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Who shall I leave all my money to?

By Allix Denham 

One concern among non-parents, apparently, is the lack of descendants to leave their money to after their deaths. This is not something that keeps me awake at night. Personally I find the thought rather liberating – what good can you do with your money instead? How creative can you get with your assets? Whose lives can you change, if only on a small scale, for the better?

Let’s face it, haven’t we all, at some point in our lives, longed for a surprise legacy from some long-distance relative or kindly former neighbour? Not having family obligations enables you to offer just that to the people who’ve mattered in your life.

What about the lovely carer or nurse, the cleaner whose smile lit up your morning, the neighbours who helped you out in a crisis? The old school friend who’s fallen on hard times, or that friend’s child who might well need a financial boost by the time of your demise?

Beyond family and friends, there are always charities to consider, and websites such as Remember A Charity, which facilitates legacies to around 140 international charities, are a great place to start.

They claim that while 35% of us talk about leaving something to charity in our wills, only 7% actually do so. Perhaps this has more to do with our failure in general to write wills at all – a 2014 report by The Law Society found that some 74% of people under 54 and 36% over 55 had not done so.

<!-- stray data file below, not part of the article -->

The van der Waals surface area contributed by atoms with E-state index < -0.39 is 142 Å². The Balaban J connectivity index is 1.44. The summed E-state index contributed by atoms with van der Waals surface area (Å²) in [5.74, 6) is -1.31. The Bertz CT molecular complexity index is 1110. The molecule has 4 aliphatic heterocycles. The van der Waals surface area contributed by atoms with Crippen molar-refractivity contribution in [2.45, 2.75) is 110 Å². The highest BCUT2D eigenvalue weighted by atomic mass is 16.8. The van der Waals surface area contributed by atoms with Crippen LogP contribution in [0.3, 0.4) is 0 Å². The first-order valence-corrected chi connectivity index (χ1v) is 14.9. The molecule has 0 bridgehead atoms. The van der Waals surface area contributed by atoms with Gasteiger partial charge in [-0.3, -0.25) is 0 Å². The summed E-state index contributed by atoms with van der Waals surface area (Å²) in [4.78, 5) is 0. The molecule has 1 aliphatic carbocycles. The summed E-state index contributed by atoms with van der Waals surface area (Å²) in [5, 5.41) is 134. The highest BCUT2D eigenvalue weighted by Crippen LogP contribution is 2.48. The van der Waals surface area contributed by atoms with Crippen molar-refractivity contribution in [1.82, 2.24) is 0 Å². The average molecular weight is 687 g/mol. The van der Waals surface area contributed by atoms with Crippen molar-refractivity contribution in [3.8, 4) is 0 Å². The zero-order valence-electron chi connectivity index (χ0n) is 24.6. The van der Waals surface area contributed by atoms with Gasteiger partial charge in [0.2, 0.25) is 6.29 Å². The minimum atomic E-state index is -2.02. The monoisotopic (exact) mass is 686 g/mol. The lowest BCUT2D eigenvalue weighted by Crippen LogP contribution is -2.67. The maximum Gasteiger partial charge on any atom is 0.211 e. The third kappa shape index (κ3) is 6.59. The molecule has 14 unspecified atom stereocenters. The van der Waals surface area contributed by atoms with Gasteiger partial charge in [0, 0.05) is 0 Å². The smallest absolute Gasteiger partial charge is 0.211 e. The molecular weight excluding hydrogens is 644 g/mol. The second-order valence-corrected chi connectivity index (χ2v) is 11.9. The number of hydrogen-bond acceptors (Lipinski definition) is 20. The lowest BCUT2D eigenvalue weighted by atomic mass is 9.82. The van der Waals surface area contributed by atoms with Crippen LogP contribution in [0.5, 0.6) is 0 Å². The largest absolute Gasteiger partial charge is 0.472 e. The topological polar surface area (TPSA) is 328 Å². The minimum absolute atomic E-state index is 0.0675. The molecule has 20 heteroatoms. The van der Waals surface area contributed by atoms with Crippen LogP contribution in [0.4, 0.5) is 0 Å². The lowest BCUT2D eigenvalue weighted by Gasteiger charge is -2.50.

An alternative to charity is microfinancing. The non-profit organisation Kiva, for example, enables you to make loans of as little as $25 to individuals and groups around the world – people who are trying either to start up or grow a business, or simply to raise their standards of living.

These are loans, and they get paid back within a set period. Once your money’s in the system, you can’t take it out, so when it’s paid back you just loan it out to another recipient.

Kiva encourages you to name someone in your estate to continue lending on your behalf after your death – a rewarding project for the right person. If not, your account can be set to ‘autolend’, with your chosen criteria specified, and Kiva will organise your loans for you.

This all means that long after your death, your money could be helping people throughout the developing world, from hairdressers in Baghdad to sustainable agricultural projects in Kenya – and will continue to do so indefinitely.

I can’t think of a better legacy than that.

Allix Denham is a writer currently based in France. She and her partner have no children, but entertain the neighbour’s cat on a regular basis.

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